To be honest: manga-like picture books, especially in the guise of "graphic novels", are not my first choice of reading. So I was very skeptical when I opened "Manabeshima Island Japan", Florent Chavouet's second illustrated book on Japan. Je m'excuse! After I had read through the first few pages I realized that I had to reconsider my preconceptions about illustrated cultural guides. Here is a veritable gem depicting a Japan so different from other guidebooks; a Japan far apart from glitzy urban megalopolis and trodden cultural treasures. Here is a work of art that captures the remote microcosm of a tiny tranquil Japanese island.
In the summer of 2009, Chavouet decided to spend two months on Manabeshima (真鍋島), an island located in the Seto Inland Sea and home to some 300 inhabitants, with only his sketchbook and a set of crayons, and started to illustrate his discoveries and interactions with the local population from the moment he landed on the small pier and managed to install himself in the Santora, a former school and the only hotel in situ. His visual portraits of the islanders surrounding him every day grasp the essence of each character in a sometimes comic, yet always sensitive and respectful manner.
There's Hiroshi, the fisherman, whose family has been carving out a living on the island for over 300 years and who introduces Chavouet not only to marine life, but to the best "bikini spots" too; Ikkyu-san, the grumpy but galant inn-keeper who also fills in as the local Shinto priest and his regulars Day-Glo Cap Guy, Skinny Guy and Greasy-Haired Guy whose lives seem to revolve around the weeny bar; the Nakamuras who had just moved to the island with five children a year ago trying to reverse Manabe's downward demographic spiral; Shimura-san, a former fisherman and small-time farmer and Chavouet's constant companion and saviour who rescued him from the advances of the enamoured Mamiko; Kurata-san, the local arm of the law clad in shorts and flipflops who was transferred from Osaka for reasons unknown and to whom almost every aspect of the island appears to be just "abunai" (dangerous); there's Rock, the vagabond fisherman, the nonagenarian Reizo-san, the village intellectual, as well as Morimoto-san aka Mr. Technology, and many others.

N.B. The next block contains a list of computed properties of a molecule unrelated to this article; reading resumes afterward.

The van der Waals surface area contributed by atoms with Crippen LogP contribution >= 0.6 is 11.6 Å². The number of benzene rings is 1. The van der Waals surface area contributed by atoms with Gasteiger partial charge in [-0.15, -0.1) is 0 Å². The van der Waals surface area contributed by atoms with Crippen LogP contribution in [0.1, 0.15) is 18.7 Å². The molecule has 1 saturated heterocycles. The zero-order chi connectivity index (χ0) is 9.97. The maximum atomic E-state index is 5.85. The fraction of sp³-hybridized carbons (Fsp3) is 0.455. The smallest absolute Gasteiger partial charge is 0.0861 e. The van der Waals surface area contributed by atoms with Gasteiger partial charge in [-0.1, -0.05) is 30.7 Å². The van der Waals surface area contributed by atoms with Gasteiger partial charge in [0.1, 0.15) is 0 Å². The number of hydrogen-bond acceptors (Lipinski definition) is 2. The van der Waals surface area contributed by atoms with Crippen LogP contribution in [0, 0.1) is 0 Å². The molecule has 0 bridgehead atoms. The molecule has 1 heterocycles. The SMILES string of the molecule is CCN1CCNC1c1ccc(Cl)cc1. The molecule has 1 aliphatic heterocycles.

Chavouet's drawings of the island are colourful, in vivid detail and create the illusion of scenes magically unfolding right in front of your eye. Some locations are shown through a spectacular "fisheye perspective", snapshots of daily life that reveal a lot about the people and the places they live in. Chavouet also succeeds in visually capturing the resonance of his environment, in particular the sounds of Japanese summers, with forests and trees resounding with the deafening cacophony of cicadas. Aside his perspicacious observations, he introduces a plethora of Japanese customs and traditions, some of them common, such as hanabi, fireworks especially popular in summer, but others not so known like kagura, a traditional form of theatre performed by ensembles that tour the islands of the Inland Sea throughout summer, umibotaru (phosphorescent plankton) caught in jars and played with, the spectrum of local food and how to catch and eat it (anything but starfish and horseshoe crabs!), and the inevitable summer matsuri (festivals).
All in all, "Manabeshima" is a feast for the eyes, full of colourful splendour and charming anecdotes, rich in intricate details you will only discover on reading the book a second or third time. If you have the slightest interest in Japan, you will greatly enjoy this book. I will now have to get Chavouet's first book "Tokyo on Foot", too!
PS: The book includes an illustrated map of the island which unfolds to 28 1/2 x 20 1/2 inches stored in the back pocket (drawn by the author).
Interviews with the author (in French):
Manabeshima from the sky (drone view):